1. David Semeria

          Son, if you really want something in this life, you have to work for it. Now quiet! They’re about to announce the lottery numbers.- Homer 

  15. ErikSchwartz

     Kozmo was great. I’m skeptical that they would work outside of NYC (actually Manhattan). I’m not sure they needed VC funding. 

  16. Ryder Ripps


    1. fredwilson

      that is a cool art project. thanks for sharing

  17. Michael Beckner

    Dude, not a day goes by that I don’t think, “Gee, I sure wish Kozmo were still around.” I don’t have any stock certs, but I do have a bunch of dot-com schwag including old copies of Silicon Alley Reporter and my vintage SonicNet mouse pad!

    1. fredwilson

      i also have some of that schwag

      1. Michael Beckner

        A Web 1.0 Yard Sale to raise money for charity…? Just a thought.

      2. RichardF

        I have some ‘vintage’ dotcom 1.0 tee’s that I still wear occasionally!The thing about schwag is it is usually good quality.  The marketing departments just can’t themselves ;)Unfortunately history seems to be repeating itself again on the schwag front.

  18. markslater

     thats absolutely brilliant Fred – i remember that company well. i was lucky enough in the first bubble to be too young to have a stake – but it sure was an education. something tells me you’ll fare alot better this time around!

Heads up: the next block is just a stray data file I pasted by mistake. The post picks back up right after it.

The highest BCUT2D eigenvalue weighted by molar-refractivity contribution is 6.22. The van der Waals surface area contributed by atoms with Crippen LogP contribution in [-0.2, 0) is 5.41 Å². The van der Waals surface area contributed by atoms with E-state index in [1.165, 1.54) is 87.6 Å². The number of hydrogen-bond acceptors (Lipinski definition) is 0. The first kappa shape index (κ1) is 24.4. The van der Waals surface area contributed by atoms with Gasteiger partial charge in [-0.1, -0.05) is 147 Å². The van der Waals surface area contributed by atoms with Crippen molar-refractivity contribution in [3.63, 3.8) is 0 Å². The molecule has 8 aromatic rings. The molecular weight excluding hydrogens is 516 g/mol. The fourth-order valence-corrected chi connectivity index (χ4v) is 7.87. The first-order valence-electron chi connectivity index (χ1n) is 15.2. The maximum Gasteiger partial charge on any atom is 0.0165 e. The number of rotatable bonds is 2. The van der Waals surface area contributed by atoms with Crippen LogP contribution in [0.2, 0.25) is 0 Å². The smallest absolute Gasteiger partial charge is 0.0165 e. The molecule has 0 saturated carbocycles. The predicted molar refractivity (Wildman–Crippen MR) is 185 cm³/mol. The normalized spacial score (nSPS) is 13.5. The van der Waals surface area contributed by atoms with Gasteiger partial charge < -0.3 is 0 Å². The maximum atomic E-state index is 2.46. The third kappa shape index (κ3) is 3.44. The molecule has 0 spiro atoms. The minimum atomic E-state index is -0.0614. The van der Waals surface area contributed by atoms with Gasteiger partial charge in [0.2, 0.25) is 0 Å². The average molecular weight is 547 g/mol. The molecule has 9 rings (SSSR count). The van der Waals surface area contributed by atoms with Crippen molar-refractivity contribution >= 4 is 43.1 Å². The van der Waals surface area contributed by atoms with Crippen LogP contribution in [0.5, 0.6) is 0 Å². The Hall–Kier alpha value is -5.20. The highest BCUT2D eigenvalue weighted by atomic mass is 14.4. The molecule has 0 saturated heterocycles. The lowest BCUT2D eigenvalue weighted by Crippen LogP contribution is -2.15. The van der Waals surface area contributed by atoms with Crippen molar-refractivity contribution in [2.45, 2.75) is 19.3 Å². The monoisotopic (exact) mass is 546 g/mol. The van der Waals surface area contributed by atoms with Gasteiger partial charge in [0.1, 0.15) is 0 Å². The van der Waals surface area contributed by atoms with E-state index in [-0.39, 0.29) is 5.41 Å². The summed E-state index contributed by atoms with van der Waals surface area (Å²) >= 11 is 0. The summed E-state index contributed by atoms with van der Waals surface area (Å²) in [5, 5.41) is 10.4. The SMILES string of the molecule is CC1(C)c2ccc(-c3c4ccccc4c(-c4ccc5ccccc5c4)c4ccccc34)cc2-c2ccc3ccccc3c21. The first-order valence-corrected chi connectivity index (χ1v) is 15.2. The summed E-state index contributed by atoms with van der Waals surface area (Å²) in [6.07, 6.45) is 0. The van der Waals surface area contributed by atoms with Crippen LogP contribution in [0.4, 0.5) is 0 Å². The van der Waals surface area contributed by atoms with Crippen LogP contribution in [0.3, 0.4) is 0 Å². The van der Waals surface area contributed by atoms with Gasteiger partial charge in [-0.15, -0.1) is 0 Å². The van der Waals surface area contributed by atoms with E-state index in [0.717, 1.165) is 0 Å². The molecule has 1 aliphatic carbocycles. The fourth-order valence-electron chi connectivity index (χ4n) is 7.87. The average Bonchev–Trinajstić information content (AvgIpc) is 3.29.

1. fredwilson

      i sure hope soi’m not sure i could take another collapse

  19. kenberger

    “worked in NYC”Emphasis noted. I keep thinking of Kosmo lately when I see all these cab/car finding services. In both cases, there is such a clear value prop in Manhattan, London, and a few other urban moneyed places but much tougher to imagine significant scale elsewhere.

    1. ShanaC

      I think about that a lot when it comes to location services. I think you really need to think about location dynamics more closely. This is despite thinking we are entering an era of increased urbanization

  20. smartone2

    I am waiting for someone to start offering t shirts  with web 1.0 company logos

    1. daryn

      Ebay used to have an awesome “Dotcom-iana” category, but I think it’s gone now. Like everyone who used it, I loved Kozmo.

      1. Tereza

         I did too.  We used it a lot in NYC.Another one I loved from back then — Vindigo. On my Palm.